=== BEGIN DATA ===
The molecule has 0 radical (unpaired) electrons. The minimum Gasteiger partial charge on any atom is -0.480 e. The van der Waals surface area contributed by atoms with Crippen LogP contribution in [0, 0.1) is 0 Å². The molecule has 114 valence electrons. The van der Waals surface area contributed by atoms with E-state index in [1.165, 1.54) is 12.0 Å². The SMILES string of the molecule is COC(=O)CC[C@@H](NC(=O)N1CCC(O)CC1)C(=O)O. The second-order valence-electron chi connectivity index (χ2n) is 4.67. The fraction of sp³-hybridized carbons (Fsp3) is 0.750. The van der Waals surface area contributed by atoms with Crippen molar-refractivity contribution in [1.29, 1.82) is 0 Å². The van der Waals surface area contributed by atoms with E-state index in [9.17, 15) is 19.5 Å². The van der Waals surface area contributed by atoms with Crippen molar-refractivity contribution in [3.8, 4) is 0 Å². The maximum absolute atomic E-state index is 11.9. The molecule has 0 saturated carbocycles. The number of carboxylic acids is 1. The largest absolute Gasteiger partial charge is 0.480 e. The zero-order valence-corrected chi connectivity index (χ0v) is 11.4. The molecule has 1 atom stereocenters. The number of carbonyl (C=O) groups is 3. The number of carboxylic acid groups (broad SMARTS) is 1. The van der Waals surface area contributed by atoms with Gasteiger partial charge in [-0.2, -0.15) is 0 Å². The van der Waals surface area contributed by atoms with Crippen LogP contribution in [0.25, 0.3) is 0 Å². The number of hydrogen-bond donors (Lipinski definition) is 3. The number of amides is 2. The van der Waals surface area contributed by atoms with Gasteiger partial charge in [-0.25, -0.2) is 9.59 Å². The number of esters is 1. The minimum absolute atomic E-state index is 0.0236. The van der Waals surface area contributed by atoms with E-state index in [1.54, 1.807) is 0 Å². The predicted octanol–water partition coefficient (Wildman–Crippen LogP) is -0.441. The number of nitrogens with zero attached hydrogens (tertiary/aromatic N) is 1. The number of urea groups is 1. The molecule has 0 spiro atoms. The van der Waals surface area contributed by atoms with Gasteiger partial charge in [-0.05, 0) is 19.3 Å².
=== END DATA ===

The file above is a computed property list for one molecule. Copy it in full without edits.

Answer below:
The molecule has 0 radical (unpaired) electrons. The minimum Gasteiger partial charge on any atom is -0.480 e. The van der Waals surface area contributed by atoms with Crippen LogP contribution in [0, 0.1) is 0 Å². The molecule has 114 valence electrons. The van der Waals surface area contributed by atoms with E-state index in [1.165, 1.54) is 12.0 Å². The SMILES string of the molecule is COC(=O)CC[C@@H](NC(=O)N1CCC(O)CC1)C(=O)O. The second-order valence-electron chi connectivity index (χ2n) is 4.67. The fraction of sp³-hybridized carbons (Fsp3) is 0.750. The van der Waals surface area contributed by atoms with Crippen molar-refractivity contribution in [1.29, 1.82) is 0 Å². The van der Waals surface area contributed by atoms with E-state index in [9.17, 15) is 19.5 Å². The van der Waals surface area contributed by atoms with Crippen molar-refractivity contribution in [3.8, 4) is 0 Å². The maximum absolute atomic E-state index is 11.9. The molecule has 0 saturated carbocycles. The number of carboxylic acids is 1. The largest absolute Gasteiger partial charge is 0.480 e. The zero-order valence-corrected chi connectivity index (χ0v) is 11.4. The molecule has 1 atom stereocenters. The number of carbonyl (C=O) groups is 3. The number of carboxylic acid groups (broad SMARTS) is 1. The van der Waals surface area contributed by atoms with Gasteiger partial charge in [-0.2, -0.15) is 0 Å². The van der Waals surface area contributed by atoms with Crippen LogP contribution in [0.25, 0.3) is 0 Å². The number of hydrogen-bond donors (Lipinski definition) is 3. The number of amides is 2. The van der Waals surface area contributed by atoms with Gasteiger partial charge in [-0.25, -0.2) is 9.59 Å². The number of esters is 1. The minimum absolute atomic E-state index is 0.0236. The van der Waals surface area contributed by atoms with E-state index in [1.54, 1.807) is 0 Å². The predicted octanol–water partition coefficient (Wildman–Crippen LogP) is -0.441. The number of nitrogens with zero attached hydrogens (tertiary/aromatic N) is 1. The number of urea groups is 1. The molecule has 0 spiro atoms. The van der Waals surface area contributed by atoms with Gasteiger partial charge in [-0.05, 0) is 19.3 Å².